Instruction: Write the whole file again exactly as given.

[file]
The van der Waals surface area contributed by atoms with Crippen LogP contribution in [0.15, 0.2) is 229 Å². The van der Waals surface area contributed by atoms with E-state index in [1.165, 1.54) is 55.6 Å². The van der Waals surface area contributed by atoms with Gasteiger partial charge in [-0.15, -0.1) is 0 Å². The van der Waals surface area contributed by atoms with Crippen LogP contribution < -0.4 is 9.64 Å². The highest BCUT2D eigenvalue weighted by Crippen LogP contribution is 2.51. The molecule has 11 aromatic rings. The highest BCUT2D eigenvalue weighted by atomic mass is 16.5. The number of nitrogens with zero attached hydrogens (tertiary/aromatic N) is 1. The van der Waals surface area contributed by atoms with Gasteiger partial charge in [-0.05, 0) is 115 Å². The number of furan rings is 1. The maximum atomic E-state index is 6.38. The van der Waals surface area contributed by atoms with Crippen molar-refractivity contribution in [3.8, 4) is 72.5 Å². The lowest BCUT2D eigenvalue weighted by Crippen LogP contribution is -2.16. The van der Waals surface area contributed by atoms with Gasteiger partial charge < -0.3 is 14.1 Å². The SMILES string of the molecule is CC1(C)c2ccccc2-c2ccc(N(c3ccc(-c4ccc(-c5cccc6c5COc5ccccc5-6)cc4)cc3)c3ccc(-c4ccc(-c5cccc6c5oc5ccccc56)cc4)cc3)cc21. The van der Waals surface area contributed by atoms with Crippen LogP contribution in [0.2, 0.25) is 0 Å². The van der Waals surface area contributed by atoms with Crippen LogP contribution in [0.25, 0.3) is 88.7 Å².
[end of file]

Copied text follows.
The van der Waals surface area contributed by atoms with Crippen LogP contribution in [0.15, 0.2) is 229 Å². The van der Waals surface area contributed by atoms with E-state index in [1.165, 1.54) is 55.6 Å². The van der Waals surface area contributed by atoms with Gasteiger partial charge in [-0.15, -0.1) is 0 Å². The van der Waals surface area contributed by atoms with Crippen LogP contribution < -0.4 is 9.64 Å². The highest BCUT2D eigenvalue weighted by Crippen LogP contribution is 2.51. The molecule has 11 aromatic rings. The highest BCUT2D eigenvalue weighted by atomic mass is 16.5. The number of nitrogens with zero attached hydrogens (tertiary/aromatic N) is 1. The van der Waals surface area contributed by atoms with Gasteiger partial charge in [-0.05, 0) is 115 Å². The number of furan rings is 1. The maximum atomic E-state index is 6.38. The van der Waals surface area contributed by atoms with Crippen molar-refractivity contribution in [3.8, 4) is 72.5 Å². The lowest BCUT2D eigenvalue weighted by Crippen LogP contribution is -2.16. The van der Waals surface area contributed by atoms with Gasteiger partial charge < -0.3 is 14.1 Å². The SMILES string of the molecule is CC1(C)c2ccccc2-c2ccc(N(c3ccc(-c4ccc(-c5cccc6c5COc5ccccc5-6)cc4)cc3)c3ccc(-c4ccc(-c5cccc6c5oc5ccccc56)cc4)cc3)cc21. The van der Waals surface area contributed by atoms with Crippen LogP contribution in [0.2, 0.25) is 0 Å². The van der Waals surface area contributed by atoms with Crippen LogP contribution in [0.25, 0.3) is 88.7 Å².